(Reporting by Gleb Bryanski; Editing by Myra MacDonald)
Lot of commentators have had the knee-jerk "Soviet Union" parallels, but considering Russia's historical position since the days of its empire, it's not a surprise that the government seeks to solidify and strengthen ties with its neighbors. Especially as the EU is making more and more overtures into Ukraine, I think the need to assert its position in the region is growing.
Russians are very patriotic people, so anything even remotely resembling the Soviet Union is going to be helpful in elections.
The idea of a regional trade union isn't anything special, what has people worried is most likely the fact that Russia has been known to use economic measures for political blackmailing.
Belarus is the only remaining dictatorship in Europe and is under an arms embargo from the EU. Relations to Russia weren't that great either recently due to conflicts about gas shipments. Kazakhstan is a pseudo-democracy much like Russia, with restrictions on opposition and controlled media. Relations to Russia are close, but Kazakhstan also entertains increasing relations to China and the US.
Victim of Forgotten HopeForum bystander
26th April 2004
That's bad to see Putin going backwards against WTO membership, for which Medvedev has worked towards greatly.
But I don't think it will affect anything really if Belarus, Kazakhstan, Russia and potentially some Central Asian states will go into an economic union from an European perspective. Since Russia is wanting more influence in Europe, Belarus won't help much and I doubt Ukraine wants to join that union. Last Ukrainian government even wanted to join NATO.
Georgia is joining NATO as well, and I hope Finland as well, since they're making huge defence budget cuts here right now, it's really a must soon. So there's not much influence Russia can put in Europe either economically or militarily.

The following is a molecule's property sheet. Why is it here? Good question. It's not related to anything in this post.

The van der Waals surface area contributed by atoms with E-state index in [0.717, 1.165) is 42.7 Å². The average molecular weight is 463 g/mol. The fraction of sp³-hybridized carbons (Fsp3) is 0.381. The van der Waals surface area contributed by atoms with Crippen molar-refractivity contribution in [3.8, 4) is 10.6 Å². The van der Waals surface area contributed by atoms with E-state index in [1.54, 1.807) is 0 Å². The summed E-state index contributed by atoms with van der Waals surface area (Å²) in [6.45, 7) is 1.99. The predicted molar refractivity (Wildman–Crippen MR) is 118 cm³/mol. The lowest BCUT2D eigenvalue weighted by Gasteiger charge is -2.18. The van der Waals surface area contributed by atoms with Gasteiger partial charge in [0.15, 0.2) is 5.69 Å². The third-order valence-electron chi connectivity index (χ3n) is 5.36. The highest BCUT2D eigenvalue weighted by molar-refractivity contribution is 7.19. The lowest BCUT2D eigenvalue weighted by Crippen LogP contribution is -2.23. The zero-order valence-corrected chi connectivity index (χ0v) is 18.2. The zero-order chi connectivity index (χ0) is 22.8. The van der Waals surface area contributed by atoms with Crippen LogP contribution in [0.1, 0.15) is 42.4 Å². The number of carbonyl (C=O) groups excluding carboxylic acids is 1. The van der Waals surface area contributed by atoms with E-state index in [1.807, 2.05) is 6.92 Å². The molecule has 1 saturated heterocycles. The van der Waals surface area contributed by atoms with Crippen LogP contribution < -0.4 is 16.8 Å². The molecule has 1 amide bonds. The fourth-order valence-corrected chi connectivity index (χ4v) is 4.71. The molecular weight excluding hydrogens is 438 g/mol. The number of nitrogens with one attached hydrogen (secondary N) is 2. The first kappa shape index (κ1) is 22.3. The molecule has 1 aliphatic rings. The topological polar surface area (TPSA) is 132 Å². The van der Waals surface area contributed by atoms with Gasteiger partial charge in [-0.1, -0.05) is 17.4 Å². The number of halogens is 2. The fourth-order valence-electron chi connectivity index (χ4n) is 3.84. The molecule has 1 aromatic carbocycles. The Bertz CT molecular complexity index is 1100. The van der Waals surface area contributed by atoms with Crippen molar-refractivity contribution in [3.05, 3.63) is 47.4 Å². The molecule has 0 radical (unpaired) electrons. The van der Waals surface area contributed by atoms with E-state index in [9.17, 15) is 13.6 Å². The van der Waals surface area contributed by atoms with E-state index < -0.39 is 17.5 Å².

The difference between the EU and Eurasian Union is that the Eurasian one has one dominant member, Russia. It's bad if it can dictate everything in the union and push it's interests fully to other members. But if it's just economic cooperation, that's good. EU could cooperate with it in the future.
I think this is a logical move for Russia. They're never going to be part of the EU. It makes sense for them to set up something to compete with EU influence. I don't think it will have the economic sway of the EU but it would also have a propaganda value just to have a competing organization.
Kind of hope he changes the name though. Would never be able to abbreviate "Eurasian Union" to EU as it would confuse people.
Tanith;5570472Kind of hope he changes the name though. Would never be able to abbreviate "Eurasian Union" to EU as it would confuse people.
They might come up with something else- I think it was just something on part of Putin to illustrate what he has in mind. Though one thing some people were pointing out was the whole 1984 idea of the "Eurasia" nation, but it's a different story here.
Putin I think wants to assert Russia's position in the region and part of that means creating a common economic block to counter the EU. The CIS that currently exists is rather a joke and powerless. The groundwork for this is already being laid with some of the customs and trade agreements among Russia, Belarus, and Kazakhstan.